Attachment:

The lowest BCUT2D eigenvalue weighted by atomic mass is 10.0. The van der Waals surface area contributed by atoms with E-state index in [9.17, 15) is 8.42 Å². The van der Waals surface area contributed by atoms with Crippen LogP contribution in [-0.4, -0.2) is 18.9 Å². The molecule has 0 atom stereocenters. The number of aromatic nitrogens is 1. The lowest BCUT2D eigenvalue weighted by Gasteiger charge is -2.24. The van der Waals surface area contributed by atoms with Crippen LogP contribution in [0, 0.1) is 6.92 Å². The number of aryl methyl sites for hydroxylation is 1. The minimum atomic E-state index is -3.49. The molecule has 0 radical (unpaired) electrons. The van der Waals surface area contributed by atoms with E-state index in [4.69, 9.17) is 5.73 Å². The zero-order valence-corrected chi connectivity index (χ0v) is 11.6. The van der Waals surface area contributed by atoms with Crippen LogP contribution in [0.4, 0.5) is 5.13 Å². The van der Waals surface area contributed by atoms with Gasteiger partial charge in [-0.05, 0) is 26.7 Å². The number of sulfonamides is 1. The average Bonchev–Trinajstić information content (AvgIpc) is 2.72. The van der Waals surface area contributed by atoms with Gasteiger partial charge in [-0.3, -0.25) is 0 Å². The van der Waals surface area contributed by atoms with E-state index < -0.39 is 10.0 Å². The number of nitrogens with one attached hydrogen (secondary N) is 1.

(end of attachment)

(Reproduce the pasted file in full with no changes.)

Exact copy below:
The lowest BCUT2D eigenvalue weighted by atomic mass is 10.0. The van der Waals surface area contributed by atoms with E-state index in [9.17, 15) is 8.42 Å². The van der Waals surface area contributed by atoms with Crippen LogP contribution in [-0.4, -0.2) is 18.9 Å². The molecule has 0 atom stereocenters. The number of aromatic nitrogens is 1. The lowest BCUT2D eigenvalue weighted by Gasteiger charge is -2.24. The van der Waals surface area contributed by atoms with Crippen LogP contribution in [0, 0.1) is 6.92 Å². The number of aryl methyl sites for hydroxylation is 1. The minimum atomic E-state index is -3.49. The molecule has 0 radical (unpaired) electrons. The van der Waals surface area contributed by atoms with E-state index in [4.69, 9.17) is 5.73 Å². The zero-order valence-corrected chi connectivity index (χ0v) is 11.6. The van der Waals surface area contributed by atoms with Crippen LogP contribution in [0.4, 0.5) is 5.13 Å². The van der Waals surface area contributed by atoms with Gasteiger partial charge in [-0.05, 0) is 26.7 Å². The number of sulfonamides is 1. The average Bonchev–Trinajstić information content (AvgIpc) is 2.72. The van der Waals surface area contributed by atoms with Gasteiger partial charge in [-0.3, -0.25) is 0 Å². The van der Waals surface area contributed by atoms with E-state index < -0.39 is 10.0 Å². The number of nitrogens with one attached hydrogen (secondary N) is 1.